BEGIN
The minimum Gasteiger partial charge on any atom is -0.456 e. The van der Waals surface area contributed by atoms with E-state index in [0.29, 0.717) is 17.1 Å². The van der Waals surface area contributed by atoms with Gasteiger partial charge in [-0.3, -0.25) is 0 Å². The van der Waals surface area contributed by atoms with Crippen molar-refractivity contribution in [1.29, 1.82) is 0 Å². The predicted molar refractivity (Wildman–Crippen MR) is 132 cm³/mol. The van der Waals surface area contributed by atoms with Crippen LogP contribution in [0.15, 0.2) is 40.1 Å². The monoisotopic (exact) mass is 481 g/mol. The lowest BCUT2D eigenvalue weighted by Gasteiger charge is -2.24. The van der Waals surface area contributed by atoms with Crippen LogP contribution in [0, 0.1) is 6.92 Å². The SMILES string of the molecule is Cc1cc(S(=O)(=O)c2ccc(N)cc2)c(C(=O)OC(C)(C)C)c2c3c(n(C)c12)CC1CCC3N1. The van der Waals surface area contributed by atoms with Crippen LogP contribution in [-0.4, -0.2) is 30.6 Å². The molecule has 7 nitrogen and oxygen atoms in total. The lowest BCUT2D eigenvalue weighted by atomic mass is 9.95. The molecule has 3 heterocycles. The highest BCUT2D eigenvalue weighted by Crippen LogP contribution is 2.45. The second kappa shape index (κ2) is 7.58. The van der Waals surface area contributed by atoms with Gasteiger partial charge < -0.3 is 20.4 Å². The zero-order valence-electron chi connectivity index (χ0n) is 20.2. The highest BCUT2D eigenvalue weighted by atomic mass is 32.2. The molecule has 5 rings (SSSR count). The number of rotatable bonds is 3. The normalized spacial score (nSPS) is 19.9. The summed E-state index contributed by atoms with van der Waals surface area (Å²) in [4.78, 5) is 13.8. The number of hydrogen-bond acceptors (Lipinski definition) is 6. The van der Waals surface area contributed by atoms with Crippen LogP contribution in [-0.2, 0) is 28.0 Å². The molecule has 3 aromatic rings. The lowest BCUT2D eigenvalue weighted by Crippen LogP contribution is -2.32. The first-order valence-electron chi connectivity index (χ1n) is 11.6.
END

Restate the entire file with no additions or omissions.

The minimum Gasteiger partial charge on any atom is -0.456 e. The van der Waals surface area contributed by atoms with E-state index in [0.29, 0.717) is 17.1 Å². The van der Waals surface area contributed by atoms with Gasteiger partial charge in [-0.3, -0.25) is 0 Å². The van der Waals surface area contributed by atoms with Crippen molar-refractivity contribution in [1.29, 1.82) is 0 Å². The predicted molar refractivity (Wildman–Crippen MR) is 132 cm³/mol. The van der Waals surface area contributed by atoms with Crippen LogP contribution in [0.15, 0.2) is 40.1 Å². The monoisotopic (exact) mass is 481 g/mol. The lowest BCUT2D eigenvalue weighted by Gasteiger charge is -2.24. The van der Waals surface area contributed by atoms with Crippen LogP contribution in [0, 0.1) is 6.92 Å². The SMILES string of the molecule is Cc1cc(S(=O)(=O)c2ccc(N)cc2)c(C(=O)OC(C)(C)C)c2c3c(n(C)c12)CC1CCC3N1. The van der Waals surface area contributed by atoms with Crippen LogP contribution in [-0.4, -0.2) is 30.6 Å². The molecule has 7 nitrogen and oxygen atoms in total. The lowest BCUT2D eigenvalue weighted by atomic mass is 9.95. The molecule has 3 heterocycles. The highest BCUT2D eigenvalue weighted by Crippen LogP contribution is 2.45. The second kappa shape index (κ2) is 7.58. The van der Waals surface area contributed by atoms with Gasteiger partial charge < -0.3 is 20.4 Å². The zero-order valence-electron chi connectivity index (χ0n) is 20.2. The highest BCUT2D eigenvalue weighted by atomic mass is 32.2. The molecule has 5 rings (SSSR count). The number of rotatable bonds is 3. The normalized spacial score (nSPS) is 19.9. The summed E-state index contributed by atoms with van der Waals surface area (Å²) in [4.78, 5) is 13.8. The number of hydrogen-bond acceptors (Lipinski definition) is 6. The van der Waals surface area contributed by atoms with Crippen LogP contribution in [-0.2, 0) is 28.0 Å². The molecule has 3 aromatic rings. The lowest BCUT2D eigenvalue weighted by Crippen LogP contribution is -2.32. The first-order valence-electron chi connectivity index (χ1n) is 11.6.